By Jorrit Kamminga
In 1998, the member states of the United Nations committed to the objective of achieving by 2008 “significant and measurable results in the field of demand reduction” and to make “real progress in eliminating or reducing significantly crops of opium poppy, coca and cannabis”. One of the central principles underpinning those joint efforts and the commitment of the international community was shared responsibility, the moral obligation that countries with high levels of drug consumption (consumer countries) should assist countries with high levels of drug production (the traditional supplier or producer countries).
By 2008, however, the world was faced with a stable supply and ample availability of illicit drugs, with corresponding stable or declining price levels, and increased consumption by ever-younger drug users for some illicit drugs. Faced with these disappointing results, the international community adopted a new political declaration in 2009, in which the principle of shared responsibility remains at the core of the current ten-year strategy.
Of course the world is not neatly divided in producer and consumer countries, and today we even see new trends emerging such as in the Netherlands and the United Kingdom, where most of the demand for cannabis is increasingly domestically produced. However, regardless of new trends, the general pattern of the illegal drug trade for substances such as cocaine has largely remained unchanged: producer countries such as Bolivia, Colombia and Peru cultivate the crops, and the processed drugs are transported through transit countries in Central America and Mexico towards the biggest consumer markets in North America and (via different trafficking routes to) Europe.
US commitment to Latin America
This unchanged pattern explains why the United States is still very committed to supporting Latin American countries in combatting the production and trafficking of illicit drugs. To a large extent, that support is based on national self-interest, either because of the US domestic public health challenge in the form of huge numbers of problematic drug users, or because of its (business or investment related) interests in stability in the Latin American region. Regardless of the underlying reasons, in recent years, it seems that the principle of shared responsibility has been reinforced. In a way, it may effectively have become the moral link between states’ realisation that the problem cannot be tackled without international cooperation, and the concrete support efforts in the form of programme funding, technical assistance and capacity building that flow into Latin America.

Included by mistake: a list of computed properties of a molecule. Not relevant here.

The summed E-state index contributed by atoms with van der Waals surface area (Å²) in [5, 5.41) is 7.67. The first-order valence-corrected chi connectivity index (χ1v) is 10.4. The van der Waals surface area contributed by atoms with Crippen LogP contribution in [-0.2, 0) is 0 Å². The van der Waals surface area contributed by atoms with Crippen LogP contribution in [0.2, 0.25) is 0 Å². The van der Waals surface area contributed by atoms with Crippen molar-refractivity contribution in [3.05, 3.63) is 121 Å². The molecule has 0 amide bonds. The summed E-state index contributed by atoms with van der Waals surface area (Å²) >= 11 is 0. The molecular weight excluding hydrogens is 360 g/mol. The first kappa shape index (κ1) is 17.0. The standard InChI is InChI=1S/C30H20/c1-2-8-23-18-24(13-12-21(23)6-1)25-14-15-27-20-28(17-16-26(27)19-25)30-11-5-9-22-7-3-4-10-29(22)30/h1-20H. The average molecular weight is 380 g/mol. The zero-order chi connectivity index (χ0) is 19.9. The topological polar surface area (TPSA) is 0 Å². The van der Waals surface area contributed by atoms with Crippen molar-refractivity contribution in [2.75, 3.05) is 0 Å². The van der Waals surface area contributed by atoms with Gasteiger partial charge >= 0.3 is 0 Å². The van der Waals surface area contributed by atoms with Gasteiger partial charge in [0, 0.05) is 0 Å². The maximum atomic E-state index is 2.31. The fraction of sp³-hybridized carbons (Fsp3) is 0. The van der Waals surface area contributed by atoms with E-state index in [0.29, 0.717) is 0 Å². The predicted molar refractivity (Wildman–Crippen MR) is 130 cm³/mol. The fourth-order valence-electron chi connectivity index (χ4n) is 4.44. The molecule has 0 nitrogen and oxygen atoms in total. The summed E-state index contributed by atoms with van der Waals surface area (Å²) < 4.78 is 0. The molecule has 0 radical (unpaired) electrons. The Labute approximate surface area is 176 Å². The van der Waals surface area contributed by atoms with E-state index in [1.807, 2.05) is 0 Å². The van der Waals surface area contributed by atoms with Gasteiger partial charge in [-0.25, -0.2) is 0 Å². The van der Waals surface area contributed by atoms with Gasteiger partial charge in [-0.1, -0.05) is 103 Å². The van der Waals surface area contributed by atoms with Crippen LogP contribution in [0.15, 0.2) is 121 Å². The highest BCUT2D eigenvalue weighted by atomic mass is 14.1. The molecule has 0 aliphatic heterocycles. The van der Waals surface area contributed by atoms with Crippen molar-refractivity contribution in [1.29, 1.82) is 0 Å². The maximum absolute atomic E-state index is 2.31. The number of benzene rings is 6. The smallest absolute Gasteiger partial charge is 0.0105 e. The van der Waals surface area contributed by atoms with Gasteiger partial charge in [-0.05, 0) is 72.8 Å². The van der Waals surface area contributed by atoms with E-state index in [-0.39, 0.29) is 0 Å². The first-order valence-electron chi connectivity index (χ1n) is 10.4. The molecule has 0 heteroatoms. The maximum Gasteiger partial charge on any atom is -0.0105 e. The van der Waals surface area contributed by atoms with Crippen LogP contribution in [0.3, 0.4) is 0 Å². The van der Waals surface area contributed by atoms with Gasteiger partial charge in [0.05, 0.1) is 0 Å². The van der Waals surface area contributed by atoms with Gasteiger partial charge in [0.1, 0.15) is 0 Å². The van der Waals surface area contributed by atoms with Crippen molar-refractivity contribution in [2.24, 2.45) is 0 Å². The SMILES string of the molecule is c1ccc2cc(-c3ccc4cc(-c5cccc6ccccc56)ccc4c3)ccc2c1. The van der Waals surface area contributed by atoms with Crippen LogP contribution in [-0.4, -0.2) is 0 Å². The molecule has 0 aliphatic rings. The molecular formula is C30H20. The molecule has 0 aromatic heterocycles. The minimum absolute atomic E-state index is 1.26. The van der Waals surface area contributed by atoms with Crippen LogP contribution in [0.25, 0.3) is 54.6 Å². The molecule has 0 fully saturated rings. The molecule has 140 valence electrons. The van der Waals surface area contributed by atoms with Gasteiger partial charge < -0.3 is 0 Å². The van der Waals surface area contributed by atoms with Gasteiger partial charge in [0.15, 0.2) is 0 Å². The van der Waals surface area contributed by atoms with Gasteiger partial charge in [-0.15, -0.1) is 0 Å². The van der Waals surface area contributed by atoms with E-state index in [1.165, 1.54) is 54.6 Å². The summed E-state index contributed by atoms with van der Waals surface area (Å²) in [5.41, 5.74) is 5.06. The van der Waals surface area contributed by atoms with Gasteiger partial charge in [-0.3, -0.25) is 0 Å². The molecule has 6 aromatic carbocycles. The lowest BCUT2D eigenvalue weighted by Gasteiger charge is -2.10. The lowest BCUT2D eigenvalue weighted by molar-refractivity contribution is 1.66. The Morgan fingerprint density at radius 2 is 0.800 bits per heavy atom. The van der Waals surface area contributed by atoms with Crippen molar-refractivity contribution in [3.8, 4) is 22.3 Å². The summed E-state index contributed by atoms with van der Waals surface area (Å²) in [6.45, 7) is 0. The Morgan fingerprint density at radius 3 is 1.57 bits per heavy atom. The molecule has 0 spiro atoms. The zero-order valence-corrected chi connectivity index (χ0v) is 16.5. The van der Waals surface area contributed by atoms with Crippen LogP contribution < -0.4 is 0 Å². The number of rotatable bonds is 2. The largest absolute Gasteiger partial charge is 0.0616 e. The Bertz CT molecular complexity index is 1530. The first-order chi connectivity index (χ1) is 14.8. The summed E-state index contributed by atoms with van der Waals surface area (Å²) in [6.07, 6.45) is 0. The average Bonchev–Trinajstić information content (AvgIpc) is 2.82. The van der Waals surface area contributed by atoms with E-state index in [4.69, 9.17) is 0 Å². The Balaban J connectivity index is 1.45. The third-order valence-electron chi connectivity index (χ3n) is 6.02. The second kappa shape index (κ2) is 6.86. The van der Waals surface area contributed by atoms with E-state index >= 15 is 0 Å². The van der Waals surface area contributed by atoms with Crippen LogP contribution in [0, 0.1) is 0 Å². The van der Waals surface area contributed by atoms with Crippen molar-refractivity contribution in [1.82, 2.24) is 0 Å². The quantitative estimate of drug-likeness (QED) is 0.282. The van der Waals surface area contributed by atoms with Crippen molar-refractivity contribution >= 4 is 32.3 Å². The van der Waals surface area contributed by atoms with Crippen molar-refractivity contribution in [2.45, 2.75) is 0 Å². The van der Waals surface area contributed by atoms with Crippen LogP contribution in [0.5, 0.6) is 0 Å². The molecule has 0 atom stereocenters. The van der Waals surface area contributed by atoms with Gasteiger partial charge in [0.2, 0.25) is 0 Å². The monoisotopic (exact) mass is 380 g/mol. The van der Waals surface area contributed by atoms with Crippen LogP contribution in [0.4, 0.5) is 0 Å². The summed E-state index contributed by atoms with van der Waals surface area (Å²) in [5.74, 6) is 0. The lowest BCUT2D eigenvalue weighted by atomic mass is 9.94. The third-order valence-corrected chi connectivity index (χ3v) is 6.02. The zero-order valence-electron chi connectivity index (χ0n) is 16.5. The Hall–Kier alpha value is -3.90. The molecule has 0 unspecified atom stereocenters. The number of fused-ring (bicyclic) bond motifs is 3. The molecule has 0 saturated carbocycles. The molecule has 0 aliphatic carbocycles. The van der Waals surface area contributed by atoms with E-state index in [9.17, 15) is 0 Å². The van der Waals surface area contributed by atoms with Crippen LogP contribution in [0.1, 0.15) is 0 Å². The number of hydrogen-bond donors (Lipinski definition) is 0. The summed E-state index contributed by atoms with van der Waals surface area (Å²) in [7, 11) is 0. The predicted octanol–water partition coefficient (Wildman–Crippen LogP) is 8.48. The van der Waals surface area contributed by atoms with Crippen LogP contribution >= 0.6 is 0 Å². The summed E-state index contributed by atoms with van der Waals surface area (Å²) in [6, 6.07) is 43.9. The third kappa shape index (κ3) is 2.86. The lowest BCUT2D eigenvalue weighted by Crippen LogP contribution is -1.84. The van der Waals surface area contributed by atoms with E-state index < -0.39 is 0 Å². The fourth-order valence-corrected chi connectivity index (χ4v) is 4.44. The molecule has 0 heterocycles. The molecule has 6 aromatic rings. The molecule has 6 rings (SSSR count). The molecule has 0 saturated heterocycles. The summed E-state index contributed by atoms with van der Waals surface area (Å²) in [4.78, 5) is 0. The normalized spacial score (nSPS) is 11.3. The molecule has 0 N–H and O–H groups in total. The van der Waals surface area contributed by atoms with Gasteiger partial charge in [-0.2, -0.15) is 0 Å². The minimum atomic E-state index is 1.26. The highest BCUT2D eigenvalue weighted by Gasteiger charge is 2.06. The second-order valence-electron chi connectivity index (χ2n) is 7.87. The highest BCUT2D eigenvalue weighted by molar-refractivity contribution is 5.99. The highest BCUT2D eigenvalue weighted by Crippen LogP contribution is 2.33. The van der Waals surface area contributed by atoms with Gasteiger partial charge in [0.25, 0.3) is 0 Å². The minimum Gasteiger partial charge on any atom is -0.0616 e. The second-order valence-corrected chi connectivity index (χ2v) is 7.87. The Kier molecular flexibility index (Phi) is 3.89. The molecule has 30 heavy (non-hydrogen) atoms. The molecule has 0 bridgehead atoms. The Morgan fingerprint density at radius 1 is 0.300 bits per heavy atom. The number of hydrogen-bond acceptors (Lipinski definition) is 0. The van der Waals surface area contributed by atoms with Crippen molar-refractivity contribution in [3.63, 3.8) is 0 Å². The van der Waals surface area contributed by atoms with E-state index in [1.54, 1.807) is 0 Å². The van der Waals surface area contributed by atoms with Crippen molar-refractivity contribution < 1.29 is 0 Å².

Mexico and shared responsibility
The problematic situation in Mexico is the clearest recent example of increased political will to adhere to the principle of shared responsibility when it comes to solving the problem of illicit drug production and trafficking in the region. On her visit to Mexico, US Secretary of State Hillary Clinton stressed in March 2010 the “shared responsibility to combat and defeat organized transnational crime”. She acknowledged that “the demand for drugs drives much of this illicit trade, that guns purchased in the United States […] are used to facilitate violence here in Mexico”. In her January 2011 visit, Clinton again reconfirmed strong support for President Felipe Calderón’s fight against drug trafficking and the drug-related violence that has killed more than 34,000 people since 2006.
In this case, the embodiment of the expressed principle of shared responsibility is the 2007 Mérida Initiative, similar to Plan Colombia, in which the US pledged to invest around £1 billion in Mexico and the Central American region to combat drug trafficking, transnational organised crime and money laundering. As with previous US support to Colombia, the assistance includes training, (military) equipment, logistical support and intelligence.
Not all the pledged funds have been allocated, and there are serious concerns about the predominantly military nature of the Mérida Initiative. Nonetheless the programme confirms that shared responsibility goes beyond mere political rhetoric. The question, however, is whether it will ultimately be effective in stemming the flow of cocaine towards US markets and whether it will be able to decrease the devastating impact the illicit drug trade has on the stability of Mexico and the Central American region.
A funding gap remains
In the case of Colombia, a multinational approach combined with strong support from the United States may have helped to dismantle the Cali and Medellín cartels, but it did not stop the flow of drugs to the US, nor did it solve Colombia’s problem of illicit coca cultivation and cocaine production. Hopefully the current bilateral and multilateral efforts will fare better, but expectations and hopes should not be too high. The latest report of the International Narcotics Control Board (INCB) reveals that financial resources to combat drug-related problems continue to be insufficient in some South American countries. To solve this problem, the INCB calls on the international community to provide more technical assistance and funding – a gap that can be filled if the international community increasingly takes the principle of shared responsibility more seriously.
Jorrit Kamminga is Visiting PhD Research Fellow within the Department of Sociology at LSE. He is the Director of Policy Research at the International Council on Security and Development (ICOS).